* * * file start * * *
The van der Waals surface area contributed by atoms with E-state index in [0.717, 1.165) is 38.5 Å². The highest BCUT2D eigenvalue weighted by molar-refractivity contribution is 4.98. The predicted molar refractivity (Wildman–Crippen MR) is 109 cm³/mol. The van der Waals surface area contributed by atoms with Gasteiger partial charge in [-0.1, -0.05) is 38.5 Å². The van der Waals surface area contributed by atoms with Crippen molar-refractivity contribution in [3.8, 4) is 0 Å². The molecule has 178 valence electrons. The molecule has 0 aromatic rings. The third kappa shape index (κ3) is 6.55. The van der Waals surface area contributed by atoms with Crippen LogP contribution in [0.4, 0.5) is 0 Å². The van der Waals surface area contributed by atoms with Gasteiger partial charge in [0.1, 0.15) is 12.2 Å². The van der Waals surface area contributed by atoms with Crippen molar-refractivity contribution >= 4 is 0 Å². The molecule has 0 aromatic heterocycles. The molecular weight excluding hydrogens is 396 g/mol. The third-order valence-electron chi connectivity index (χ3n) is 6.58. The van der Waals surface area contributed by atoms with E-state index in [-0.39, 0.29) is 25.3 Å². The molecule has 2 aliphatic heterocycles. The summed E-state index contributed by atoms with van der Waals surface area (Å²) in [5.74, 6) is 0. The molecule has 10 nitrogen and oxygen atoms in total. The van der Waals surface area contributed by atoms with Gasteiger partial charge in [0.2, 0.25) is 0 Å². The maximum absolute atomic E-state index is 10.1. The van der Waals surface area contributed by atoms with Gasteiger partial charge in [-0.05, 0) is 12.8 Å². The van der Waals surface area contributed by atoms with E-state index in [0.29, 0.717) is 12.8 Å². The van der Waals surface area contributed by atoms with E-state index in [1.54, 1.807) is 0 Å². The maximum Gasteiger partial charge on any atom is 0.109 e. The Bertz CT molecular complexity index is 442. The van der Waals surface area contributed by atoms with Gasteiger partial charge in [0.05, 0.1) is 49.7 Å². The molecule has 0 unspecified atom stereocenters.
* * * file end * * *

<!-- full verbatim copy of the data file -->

The van der Waals surface area contributed by atoms with E-state index in [0.717, 1.165) is 38.5 Å². The highest BCUT2D eigenvalue weighted by molar-refractivity contribution is 4.98. The predicted molar refractivity (Wildman–Crippen MR) is 109 cm³/mol. The van der Waals surface area contributed by atoms with Gasteiger partial charge in [-0.1, -0.05) is 38.5 Å². The van der Waals surface area contributed by atoms with Crippen molar-refractivity contribution in [3.8, 4) is 0 Å². The molecule has 178 valence electrons. The molecule has 0 aromatic rings. The third kappa shape index (κ3) is 6.55. The van der Waals surface area contributed by atoms with Crippen LogP contribution in [0.4, 0.5) is 0 Å². The van der Waals surface area contributed by atoms with Gasteiger partial charge in [0.1, 0.15) is 12.2 Å². The van der Waals surface area contributed by atoms with Crippen molar-refractivity contribution >= 4 is 0 Å². The molecule has 0 aromatic heterocycles. The molecular weight excluding hydrogens is 396 g/mol. The third-order valence-electron chi connectivity index (χ3n) is 6.58. The van der Waals surface area contributed by atoms with E-state index in [-0.39, 0.29) is 25.3 Å². The molecule has 2 aliphatic heterocycles. The summed E-state index contributed by atoms with van der Waals surface area (Å²) in [5.74, 6) is 0. The molecule has 10 nitrogen and oxygen atoms in total. The van der Waals surface area contributed by atoms with Gasteiger partial charge in [0.2, 0.25) is 0 Å². The maximum absolute atomic E-state index is 10.1. The van der Waals surface area contributed by atoms with Gasteiger partial charge in [-0.05, 0) is 12.8 Å². The van der Waals surface area contributed by atoms with E-state index in [0.29, 0.717) is 12.8 Å². The van der Waals surface area contributed by atoms with E-state index in [1.54, 1.807) is 0 Å². The maximum Gasteiger partial charge on any atom is 0.109 e. The Bertz CT molecular complexity index is 442. The van der Waals surface area contributed by atoms with Gasteiger partial charge in [0.05, 0.1) is 49.7 Å². The molecule has 0 unspecified atom stereocenters.